The first step to take after you get your plant home from the retailer is to water it thoroughly, which means until the water comes flowing out the bottom of the pot. Proper watering is one of the keys to good culture. Give the plant as much light as it can stand without burning. Indoors this usually means an east or southeast window. Outdoors, these plants can handle almost any weather that Florida will throw at them. There is no longer any reason to fear these easy-to-grow orchids; they behave like regular plants. Just give them the sun, heat, water  and  fertilizer they like, and they'll reward you with exotic blooms year after year.

Craig Morell
Pinecrest Gardens

October 14, 2010

Growing Kalanchoes in South Florida

Kalanchoe thyrsiflora- Flapjack Kalanchoe

One of the most rewarding succulent groups is the Kalanchoe group, a diverse group of easy to grow spineless succulents. They make excellent container plants as well as good landscape plants. Some of them can grow to be small trees to 10  feet tall, while others are compact groundcovers. So many people are familiar with the modern hybrid Kalanchoes seen in florist shops and garden centers. The genus has so much more to offer than the "thoroughbred" florist types that we should experiment with them far more than we currently do. I believe that Kalanchoes can take some of the sting out of people's reactions when we talk about cactus gardens, since there is often an equation between cactus and "ouch". There are species with colorful flowers and those with elegant foliage, most of which are considered easy to grow. Look at some of the species below and see what you like. Many of these are available by mail order, and require olnly a sunny window indoors, or 6 or more hours of sun outdoors to grow well. As with so many succulents, great soil drainage is important. Clay pots will foster drainage better than plastic ones will, and fertilizing should  be light and occasional. Slow-release fertilizer such as Dynamite and Osmocote are good for these plants but in small doses.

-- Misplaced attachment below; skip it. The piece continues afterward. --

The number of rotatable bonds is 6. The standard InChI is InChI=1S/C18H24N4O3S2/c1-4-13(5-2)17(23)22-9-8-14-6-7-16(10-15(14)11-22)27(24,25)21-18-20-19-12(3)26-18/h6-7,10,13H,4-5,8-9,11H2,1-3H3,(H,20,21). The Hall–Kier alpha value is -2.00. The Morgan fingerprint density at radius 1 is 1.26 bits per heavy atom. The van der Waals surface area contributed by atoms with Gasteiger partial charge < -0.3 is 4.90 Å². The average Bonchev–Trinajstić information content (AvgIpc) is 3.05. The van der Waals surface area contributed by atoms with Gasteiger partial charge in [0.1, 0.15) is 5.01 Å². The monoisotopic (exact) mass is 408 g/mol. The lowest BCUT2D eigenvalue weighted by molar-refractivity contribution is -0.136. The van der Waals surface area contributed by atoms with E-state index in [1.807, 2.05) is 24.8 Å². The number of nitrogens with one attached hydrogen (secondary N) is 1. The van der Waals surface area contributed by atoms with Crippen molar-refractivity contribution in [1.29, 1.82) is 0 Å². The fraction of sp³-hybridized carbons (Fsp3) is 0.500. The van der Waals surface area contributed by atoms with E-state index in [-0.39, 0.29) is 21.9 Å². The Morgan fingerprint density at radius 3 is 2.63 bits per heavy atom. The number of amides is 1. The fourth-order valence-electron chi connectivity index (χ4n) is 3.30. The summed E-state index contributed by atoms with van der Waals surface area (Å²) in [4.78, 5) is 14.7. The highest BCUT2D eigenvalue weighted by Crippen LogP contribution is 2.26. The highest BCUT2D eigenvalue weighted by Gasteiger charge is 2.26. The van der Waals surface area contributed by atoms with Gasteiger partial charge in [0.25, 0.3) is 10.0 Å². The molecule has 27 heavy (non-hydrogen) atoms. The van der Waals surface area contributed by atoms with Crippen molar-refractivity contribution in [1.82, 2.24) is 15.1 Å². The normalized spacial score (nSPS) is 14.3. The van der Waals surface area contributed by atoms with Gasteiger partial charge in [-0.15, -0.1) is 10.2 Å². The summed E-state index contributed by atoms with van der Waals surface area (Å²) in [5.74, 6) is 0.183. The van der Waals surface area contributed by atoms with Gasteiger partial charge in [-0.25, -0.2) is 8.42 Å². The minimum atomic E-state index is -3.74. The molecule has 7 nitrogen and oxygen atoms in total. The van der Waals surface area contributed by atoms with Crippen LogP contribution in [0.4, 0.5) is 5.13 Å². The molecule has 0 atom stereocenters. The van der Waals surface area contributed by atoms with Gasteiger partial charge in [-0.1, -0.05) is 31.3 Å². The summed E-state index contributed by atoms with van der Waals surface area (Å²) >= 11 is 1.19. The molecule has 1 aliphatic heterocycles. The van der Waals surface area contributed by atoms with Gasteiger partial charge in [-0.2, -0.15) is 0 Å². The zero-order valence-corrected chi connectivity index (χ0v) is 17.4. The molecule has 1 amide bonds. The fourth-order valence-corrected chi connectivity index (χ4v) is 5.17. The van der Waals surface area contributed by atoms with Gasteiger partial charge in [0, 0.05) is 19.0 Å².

Kalanchoe species

Kalanchoe beharensis 'Fang'

Kalanchoe tomentosa- Panda Kalanchoe

Kalanchoe beharensis- tree form

modern hybrid Kalanchoe
Many Kalanchoe species grow from leaves, rooting as do African Violets and other succulents like Sedum  . Propagating these plants simply requires putting leaves up on their edges into a very well drained mix such as cactus soil or perlite. The leaves will sprout roots and then grow into a new plant in a few months' time. This habit becomes especially rewarding if you happen to break a piece of the plant off during transport. The cut pieces will root, yielding plants that can populate your garden or be given away to friends. The plants should be grown in very well-drained media, whether they are in pots or in ground beds.
Most of this group will flower in the early months of the year during the shortest daylength.

With all of these good qualities and their high degree of adaptability, Kalanchoes should be part of the palette of plants you can use to make a great garden.

Craig Morell
Pinecrest Gardens 

October 13, 2010

The Dazzling World of Dendrobiums--the pendant deciduous types

Orchids belong to the largest group of plants on Earth, certainly the most genetically diverse. The number of species in the orchid family is just mind boggling, by some estimates over 28,000. The number of hybrids is close to 10 times that amount, by other estimates exceeding 250,000  different hybrids, and the the number grow by 1000 or more hybrids each year. Some genera have a few species in them, while giant genera 
 ( Bulbophyllum , Dendrobium ) can have over 1000 species. The genus Dendrobium is now considered to have over 2000 species. Just tackling one of the sections within the genus is a challenge, but I've chosen one of my favorite groups, the pendant deciduous group, mostly from seasonally dry forests of India, Thailand, and Burma / Myanmar.

Dendrobium sulcatum

  Some of the species are petite, such as Dendrobium unicum, measuring 8 or 10 inches in length. Others, such as the hefty Philippine species D. superbum , can have canes that measure over 8 feet in length. The flowers range in color from pure white to flashy multi-colored types with 3 or 4 colors. Flower sizes can range from a modest 1/2 inch bloom to well over 4 inches in the case of the best superbum varieties.

Dendrobium superbum

Dendrobium loddigesii